Phishing Text Messages: A Guide to “Smishing” | (2024)

Written By: Team | Published: November 20, 2023

When we get a text message to our phone, we don’t read it with the same level of scrutiny as an email. Most of us think an actual phone number gives some legitimacy to a text, at least more legitimacy than “” Well, scammers are starting to use that to their advantage with a new type of phishing through SMS text messages known as smishing.

These scammers spoof a phone number to make texts look like they’re coming from legitimate, trustworthy, or familiar sources.1 They try to get you to give over personal information like login credentials or personal details they can use to steal from you.2

FYI: You can usually count on the Social Security Administration, Internal Revenue Service, Medicare, and other governmental bodies to contact you with important account information via snail mail.4 So, if you get a text from a government agency, it’s usually safe to assume it’s a smishing message.

Well, our cybersecurity experts are here to help you navigate this new form of scamming. With over 300,000 people falling victim to phishing, it’s safe to assume smishing accounts for a decent amount of those cases. So, make sure you don’t become a part of that statistic by using our expert advice to stay safe.

What is Smishing (SMS Phishing)?

Smishing is the text message version of phishing. When smishing, cybercriminals send harmful links via text message that ask you to provide secure information. Phishers throw out “bait” by making enticing offers, threatening you, or offering to help you with something. When you take the bait, phishers may be able to hack malware into your phone or extract your private information out of it.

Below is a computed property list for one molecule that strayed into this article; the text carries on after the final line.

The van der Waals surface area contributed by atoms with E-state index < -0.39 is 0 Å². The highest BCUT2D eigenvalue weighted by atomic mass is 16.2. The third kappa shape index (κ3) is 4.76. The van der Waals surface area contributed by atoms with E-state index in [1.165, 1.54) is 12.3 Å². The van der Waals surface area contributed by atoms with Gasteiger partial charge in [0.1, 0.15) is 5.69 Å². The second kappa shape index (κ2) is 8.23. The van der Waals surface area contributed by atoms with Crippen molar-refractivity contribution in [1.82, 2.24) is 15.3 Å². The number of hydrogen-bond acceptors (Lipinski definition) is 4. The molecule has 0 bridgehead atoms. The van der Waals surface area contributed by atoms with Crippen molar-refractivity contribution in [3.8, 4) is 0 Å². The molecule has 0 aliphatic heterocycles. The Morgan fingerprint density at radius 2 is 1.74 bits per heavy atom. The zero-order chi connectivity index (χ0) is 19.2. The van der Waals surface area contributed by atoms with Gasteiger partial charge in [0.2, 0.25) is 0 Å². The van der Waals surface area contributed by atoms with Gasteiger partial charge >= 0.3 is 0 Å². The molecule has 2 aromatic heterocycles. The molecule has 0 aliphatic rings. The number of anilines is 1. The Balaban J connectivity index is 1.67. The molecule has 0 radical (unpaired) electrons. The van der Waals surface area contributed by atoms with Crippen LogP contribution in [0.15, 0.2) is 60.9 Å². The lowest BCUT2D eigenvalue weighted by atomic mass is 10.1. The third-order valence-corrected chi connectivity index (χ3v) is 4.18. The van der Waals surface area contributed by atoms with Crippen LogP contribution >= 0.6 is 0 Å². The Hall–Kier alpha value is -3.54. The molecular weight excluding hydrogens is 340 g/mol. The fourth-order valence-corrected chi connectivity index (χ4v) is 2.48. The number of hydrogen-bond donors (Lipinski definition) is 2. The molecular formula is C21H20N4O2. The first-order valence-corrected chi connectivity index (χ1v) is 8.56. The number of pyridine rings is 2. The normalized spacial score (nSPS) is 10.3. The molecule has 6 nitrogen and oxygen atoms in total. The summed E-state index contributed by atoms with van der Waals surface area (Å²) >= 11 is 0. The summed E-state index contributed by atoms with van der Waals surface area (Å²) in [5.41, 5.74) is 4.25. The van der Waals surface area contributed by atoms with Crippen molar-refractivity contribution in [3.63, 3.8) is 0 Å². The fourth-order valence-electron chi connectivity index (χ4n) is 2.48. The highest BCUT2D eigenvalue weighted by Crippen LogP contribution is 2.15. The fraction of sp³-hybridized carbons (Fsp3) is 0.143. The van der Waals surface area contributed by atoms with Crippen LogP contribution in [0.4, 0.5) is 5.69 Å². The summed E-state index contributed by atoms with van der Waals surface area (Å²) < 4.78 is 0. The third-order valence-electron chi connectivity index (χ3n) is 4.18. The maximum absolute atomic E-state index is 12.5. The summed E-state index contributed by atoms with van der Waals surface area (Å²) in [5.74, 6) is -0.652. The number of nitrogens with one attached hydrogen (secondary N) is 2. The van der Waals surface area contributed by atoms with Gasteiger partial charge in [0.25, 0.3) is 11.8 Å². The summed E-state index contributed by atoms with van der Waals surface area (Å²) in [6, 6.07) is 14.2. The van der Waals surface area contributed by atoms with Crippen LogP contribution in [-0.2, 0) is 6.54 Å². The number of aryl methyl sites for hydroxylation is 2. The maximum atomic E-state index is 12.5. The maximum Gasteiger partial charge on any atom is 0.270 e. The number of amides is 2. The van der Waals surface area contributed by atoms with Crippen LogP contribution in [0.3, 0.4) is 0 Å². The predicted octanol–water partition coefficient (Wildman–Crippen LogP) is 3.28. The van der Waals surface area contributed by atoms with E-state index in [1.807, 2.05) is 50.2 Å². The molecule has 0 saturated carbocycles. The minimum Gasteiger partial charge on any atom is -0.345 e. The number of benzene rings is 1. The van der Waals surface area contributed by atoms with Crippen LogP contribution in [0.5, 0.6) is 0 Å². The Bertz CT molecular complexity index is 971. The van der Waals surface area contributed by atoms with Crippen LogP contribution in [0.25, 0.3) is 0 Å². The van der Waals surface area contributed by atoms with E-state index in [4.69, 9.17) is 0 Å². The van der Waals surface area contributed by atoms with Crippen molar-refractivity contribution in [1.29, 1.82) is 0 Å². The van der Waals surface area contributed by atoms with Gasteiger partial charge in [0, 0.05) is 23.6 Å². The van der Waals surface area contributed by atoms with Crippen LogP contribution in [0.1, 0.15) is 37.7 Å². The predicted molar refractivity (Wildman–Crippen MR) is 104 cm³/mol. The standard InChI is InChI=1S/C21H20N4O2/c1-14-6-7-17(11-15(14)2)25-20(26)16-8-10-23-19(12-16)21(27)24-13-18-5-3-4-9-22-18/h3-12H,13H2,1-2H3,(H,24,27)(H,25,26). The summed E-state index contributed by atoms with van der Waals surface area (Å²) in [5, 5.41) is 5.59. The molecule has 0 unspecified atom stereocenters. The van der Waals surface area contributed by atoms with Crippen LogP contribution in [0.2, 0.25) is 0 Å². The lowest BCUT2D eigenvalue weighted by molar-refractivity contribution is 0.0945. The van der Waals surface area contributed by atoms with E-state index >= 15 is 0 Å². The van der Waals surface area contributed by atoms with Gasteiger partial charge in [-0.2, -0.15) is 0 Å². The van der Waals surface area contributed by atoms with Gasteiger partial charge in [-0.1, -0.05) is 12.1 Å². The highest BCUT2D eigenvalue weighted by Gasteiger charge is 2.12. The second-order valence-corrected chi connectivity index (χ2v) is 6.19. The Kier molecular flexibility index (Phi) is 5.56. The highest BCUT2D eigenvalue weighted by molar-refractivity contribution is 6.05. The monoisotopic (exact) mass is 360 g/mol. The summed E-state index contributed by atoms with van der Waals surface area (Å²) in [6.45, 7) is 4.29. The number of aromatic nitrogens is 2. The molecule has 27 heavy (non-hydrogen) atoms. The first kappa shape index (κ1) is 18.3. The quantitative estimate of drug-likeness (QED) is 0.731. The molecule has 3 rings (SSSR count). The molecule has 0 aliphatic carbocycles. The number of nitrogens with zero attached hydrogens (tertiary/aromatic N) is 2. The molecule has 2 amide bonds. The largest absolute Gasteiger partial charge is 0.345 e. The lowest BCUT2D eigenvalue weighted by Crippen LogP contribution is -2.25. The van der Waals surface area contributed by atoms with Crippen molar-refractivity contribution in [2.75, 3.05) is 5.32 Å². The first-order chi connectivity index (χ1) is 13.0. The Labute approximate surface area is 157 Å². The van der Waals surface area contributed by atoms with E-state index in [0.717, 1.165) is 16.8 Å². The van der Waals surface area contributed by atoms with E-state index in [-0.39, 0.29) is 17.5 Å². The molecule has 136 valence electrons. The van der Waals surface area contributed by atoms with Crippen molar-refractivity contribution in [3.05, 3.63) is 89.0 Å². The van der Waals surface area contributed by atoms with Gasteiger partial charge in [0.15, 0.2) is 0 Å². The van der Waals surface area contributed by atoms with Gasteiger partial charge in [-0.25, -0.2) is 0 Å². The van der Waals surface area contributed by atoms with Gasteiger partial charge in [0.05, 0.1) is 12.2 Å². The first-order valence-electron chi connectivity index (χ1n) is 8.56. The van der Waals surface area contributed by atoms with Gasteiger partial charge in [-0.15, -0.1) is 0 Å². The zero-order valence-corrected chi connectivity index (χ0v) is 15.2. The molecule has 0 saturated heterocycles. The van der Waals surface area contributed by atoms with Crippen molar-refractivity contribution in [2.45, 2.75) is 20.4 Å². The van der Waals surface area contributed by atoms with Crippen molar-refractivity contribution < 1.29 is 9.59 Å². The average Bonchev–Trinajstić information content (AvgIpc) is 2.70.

Phishing has been around since the mid-1990s (an AOL scandal was the first known instance). In the early 2000s, scammers often posed as major companies like eBay or PayPal, soliciting passwords or updated payment information.5 But it was still more of a dragnet operation than a spearfishing one. As data mining and personal information harvesting have become more sophisticated, phish attack vectors have expanded to include social media, direct messaging apps, and SMS text messaging.

>>Related reading: Is eBay Safe?

Who is At Risk of Getting a Smish?

In 2023, more than two-thirds of the world's population uses a mobile phone. That is about 5.56 billion people. So many factors influence your day-to-day decisions, including what you click (or don’t click) on your phone. Almost everyone is a potential SMS phishing victim at some point because we can’t always prepare for vulnerabilities like poor technological fluency and high stress levels.

A few factors that make you more vulnerable to phishing include: